Writing a book is fun. Releasing a book is scary. Not just books, of course. Before the preview release of Rocket Race we were sat in the hotel bar trying to second guess whether it would be popular or a dismal failure (we didn’t offer up a half-way suggestion). It’s a horrible feeling, but I think it keeps us on our toes and stops us getting complacent. The day we stop caring about fan response and start producing things just for the money is the day I stop writing.

I don’t think the distant collaboration affects me overtly. There are times when fans come back and say “I’d have done X or Y here.” It’s very cool they want to engage both with me and my work, but what I write is just one interpretation—mine. The words are clay, not granite. Once the book is in their hands they’re free to change the setting to suit their gaming needs. It’s always uplifting to read posts thanking me for my work, but the ones I enjoy reading the most are those from gamers who have taken the clay and molded it to fit what they want. That shows they are really engaging with the work.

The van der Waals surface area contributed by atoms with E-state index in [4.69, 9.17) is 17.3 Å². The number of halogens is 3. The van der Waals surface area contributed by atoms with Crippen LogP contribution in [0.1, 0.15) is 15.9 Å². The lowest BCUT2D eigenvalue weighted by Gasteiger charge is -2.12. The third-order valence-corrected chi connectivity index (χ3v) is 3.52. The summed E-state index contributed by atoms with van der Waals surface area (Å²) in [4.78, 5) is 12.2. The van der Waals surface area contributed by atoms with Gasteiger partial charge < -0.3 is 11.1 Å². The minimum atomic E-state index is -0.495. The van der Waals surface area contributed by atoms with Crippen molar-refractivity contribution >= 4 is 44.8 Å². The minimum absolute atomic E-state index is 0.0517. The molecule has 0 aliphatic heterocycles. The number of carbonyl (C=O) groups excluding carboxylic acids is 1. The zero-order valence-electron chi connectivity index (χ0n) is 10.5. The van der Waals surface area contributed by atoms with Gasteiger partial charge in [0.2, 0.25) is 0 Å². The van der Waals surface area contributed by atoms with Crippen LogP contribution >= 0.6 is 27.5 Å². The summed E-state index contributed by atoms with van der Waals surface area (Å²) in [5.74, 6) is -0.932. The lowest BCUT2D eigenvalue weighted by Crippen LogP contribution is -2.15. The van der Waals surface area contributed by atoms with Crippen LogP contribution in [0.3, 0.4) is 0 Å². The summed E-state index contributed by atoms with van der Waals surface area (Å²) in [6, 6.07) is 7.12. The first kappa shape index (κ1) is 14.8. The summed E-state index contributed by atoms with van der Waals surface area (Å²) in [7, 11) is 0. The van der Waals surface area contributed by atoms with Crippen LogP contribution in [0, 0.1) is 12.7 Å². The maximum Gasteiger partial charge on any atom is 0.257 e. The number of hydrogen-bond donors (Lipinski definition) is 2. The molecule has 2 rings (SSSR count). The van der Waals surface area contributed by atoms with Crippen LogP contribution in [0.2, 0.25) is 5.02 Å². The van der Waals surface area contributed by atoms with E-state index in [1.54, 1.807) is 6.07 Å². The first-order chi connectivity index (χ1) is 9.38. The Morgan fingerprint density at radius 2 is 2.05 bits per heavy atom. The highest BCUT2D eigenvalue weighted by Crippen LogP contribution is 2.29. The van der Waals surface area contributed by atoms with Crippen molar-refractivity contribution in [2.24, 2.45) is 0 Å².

Has your writing process changed over the years as a result of the way that gamers interact with them?

A: Not really, though there have been a few wobble moments. When Land of Fire was announced, for example, a few people figured it would be the opposite of Hellfrost—a land being consumed by fire. That’s a logical assumption, but it wasn’t ever part of the greater world image to which I’m working. However, it got me thinking “Should I change my vision to suit their wants?” In the end I decided against any changes. My vision might not be everyone’s cup of tea, but it’s the basis on which the world is built and there is method to my madness.

That’s not to say my ideas are fixed in stone. If someone makes a comment about a setting I may remember it for future use. Case in point: I got an e-mail from someone who suggested there should be different breeds of pegasus for the Pegasus Guard in Land of Fire. They were duly added in Realm Guide #19: The Al-Wazir Sultanate.

You are quite active and responsive on the TAG forum; do you have guidelines that you’ve set to facilitate a specific kind of interaction between you and the end-user of your work?